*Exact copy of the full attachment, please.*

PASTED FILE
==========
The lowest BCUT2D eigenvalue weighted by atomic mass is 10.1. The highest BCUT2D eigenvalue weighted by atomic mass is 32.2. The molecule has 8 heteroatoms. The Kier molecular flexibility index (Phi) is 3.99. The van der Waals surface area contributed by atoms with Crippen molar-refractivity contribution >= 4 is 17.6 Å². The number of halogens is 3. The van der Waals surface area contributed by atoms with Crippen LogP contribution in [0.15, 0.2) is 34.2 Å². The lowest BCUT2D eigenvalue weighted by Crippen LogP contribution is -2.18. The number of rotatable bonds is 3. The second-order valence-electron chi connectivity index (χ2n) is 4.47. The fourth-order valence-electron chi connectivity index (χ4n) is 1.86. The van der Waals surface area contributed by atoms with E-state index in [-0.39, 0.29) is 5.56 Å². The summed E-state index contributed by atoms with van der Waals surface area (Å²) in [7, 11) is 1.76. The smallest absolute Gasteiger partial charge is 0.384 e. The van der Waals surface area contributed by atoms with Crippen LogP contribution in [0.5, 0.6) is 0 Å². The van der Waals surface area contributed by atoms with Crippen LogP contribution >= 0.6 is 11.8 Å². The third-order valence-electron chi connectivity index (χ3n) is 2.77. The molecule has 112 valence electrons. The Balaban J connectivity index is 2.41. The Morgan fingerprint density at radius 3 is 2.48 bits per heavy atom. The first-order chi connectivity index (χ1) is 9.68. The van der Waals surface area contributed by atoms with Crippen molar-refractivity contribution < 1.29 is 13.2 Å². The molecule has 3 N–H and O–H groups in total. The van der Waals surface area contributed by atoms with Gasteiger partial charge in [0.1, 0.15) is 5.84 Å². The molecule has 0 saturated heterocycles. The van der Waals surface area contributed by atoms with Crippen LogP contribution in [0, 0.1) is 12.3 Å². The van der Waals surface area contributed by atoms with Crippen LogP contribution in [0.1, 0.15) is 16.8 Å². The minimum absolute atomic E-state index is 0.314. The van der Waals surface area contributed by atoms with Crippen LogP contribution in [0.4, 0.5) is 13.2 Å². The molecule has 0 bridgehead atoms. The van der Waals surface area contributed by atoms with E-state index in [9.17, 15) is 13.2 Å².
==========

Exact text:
The lowest BCUT2D eigenvalue weighted by atomic mass is 10.1. The highest BCUT2D eigenvalue weighted by atomic mass is 32.2. The molecule has 8 heteroatoms. The Kier molecular flexibility index (Phi) is 3.99. The van der Waals surface area contributed by atoms with Crippen molar-refractivity contribution >= 4 is 17.6 Å². The number of halogens is 3. The van der Waals surface area contributed by atoms with Crippen LogP contribution in [0.15, 0.2) is 34.2 Å². The lowest BCUT2D eigenvalue weighted by Crippen LogP contribution is -2.18. The number of rotatable bonds is 3. The second-order valence-electron chi connectivity index (χ2n) is 4.47. The fourth-order valence-electron chi connectivity index (χ4n) is 1.86. The van der Waals surface area contributed by atoms with E-state index in [-0.39, 0.29) is 5.56 Å². The summed E-state index contributed by atoms with van der Waals surface area (Å²) in [7, 11) is 1.76. The smallest absolute Gasteiger partial charge is 0.384 e. The van der Waals surface area contributed by atoms with Crippen LogP contribution in [0.5, 0.6) is 0 Å². The van der Waals surface area contributed by atoms with Crippen LogP contribution >= 0.6 is 11.8 Å². The third-order valence-electron chi connectivity index (χ3n) is 2.77. The molecule has 112 valence electrons. The Balaban J connectivity index is 2.41. The Morgan fingerprint density at radius 3 is 2.48 bits per heavy atom. The first-order chi connectivity index (χ1) is 9.68. The van der Waals surface area contributed by atoms with Crippen molar-refractivity contribution < 1.29 is 13.2 Å². The molecule has 3 N–H and O–H groups in total. The van der Waals surface area contributed by atoms with Gasteiger partial charge in [0.1, 0.15) is 5.84 Å². The molecule has 0 saturated heterocycles. The van der Waals surface area contributed by atoms with Crippen LogP contribution in [0, 0.1) is 12.3 Å². The van der Waals surface area contributed by atoms with Crippen LogP contribution in [0.1, 0.15) is 16.8 Å². The minimum absolute atomic E-state index is 0.314. The van der Waals surface area contributed by atoms with Crippen LogP contribution in [0.4, 0.5) is 13.2 Å². The molecule has 0 bridgehead atoms. The van der Waals surface area contributed by atoms with E-state index in [9.17, 15) is 13.2 Å².